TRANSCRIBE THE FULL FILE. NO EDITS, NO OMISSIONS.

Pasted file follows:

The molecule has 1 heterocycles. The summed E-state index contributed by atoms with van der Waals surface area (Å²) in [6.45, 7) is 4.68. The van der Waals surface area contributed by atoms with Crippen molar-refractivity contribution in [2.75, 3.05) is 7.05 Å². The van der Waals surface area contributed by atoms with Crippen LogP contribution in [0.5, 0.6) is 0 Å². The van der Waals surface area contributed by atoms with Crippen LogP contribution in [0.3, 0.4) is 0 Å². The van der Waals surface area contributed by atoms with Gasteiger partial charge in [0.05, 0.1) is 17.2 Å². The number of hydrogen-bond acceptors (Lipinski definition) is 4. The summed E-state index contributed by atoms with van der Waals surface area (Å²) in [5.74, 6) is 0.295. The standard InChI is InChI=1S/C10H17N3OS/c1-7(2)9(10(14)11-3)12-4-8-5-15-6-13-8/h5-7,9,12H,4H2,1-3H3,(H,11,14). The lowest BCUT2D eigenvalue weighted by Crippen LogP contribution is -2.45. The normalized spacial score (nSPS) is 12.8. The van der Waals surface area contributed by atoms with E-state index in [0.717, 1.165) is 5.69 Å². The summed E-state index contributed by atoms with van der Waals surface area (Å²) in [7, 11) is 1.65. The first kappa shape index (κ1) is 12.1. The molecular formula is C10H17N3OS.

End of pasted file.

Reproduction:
The molecule has 1 heterocycles. The summed E-state index contributed by atoms with van der Waals surface area (Å²) in [6.45, 7) is 4.68. The van der Waals surface area contributed by atoms with Crippen molar-refractivity contribution in [2.75, 3.05) is 7.05 Å². The van der Waals surface area contributed by atoms with Crippen LogP contribution in [0.5, 0.6) is 0 Å². The van der Waals surface area contributed by atoms with Crippen LogP contribution in [0.3, 0.4) is 0 Å². The van der Waals surface area contributed by atoms with Gasteiger partial charge in [0.05, 0.1) is 17.2 Å². The number of hydrogen-bond acceptors (Lipinski definition) is 4. The summed E-state index contributed by atoms with van der Waals surface area (Å²) in [5.74, 6) is 0.295. The standard InChI is InChI=1S/C10H17N3OS/c1-7(2)9(10(14)11-3)12-4-8-5-15-6-13-8/h5-7,9,12H,4H2,1-3H3,(H,11,14). The lowest BCUT2D eigenvalue weighted by Crippen LogP contribution is -2.45. The normalized spacial score (nSPS) is 12.8. The van der Waals surface area contributed by atoms with E-state index in [0.717, 1.165) is 5.69 Å². The summed E-state index contributed by atoms with van der Waals surface area (Å²) in [7, 11) is 1.65. The first kappa shape index (κ1) is 12.1. The molecular formula is C10H17N3OS.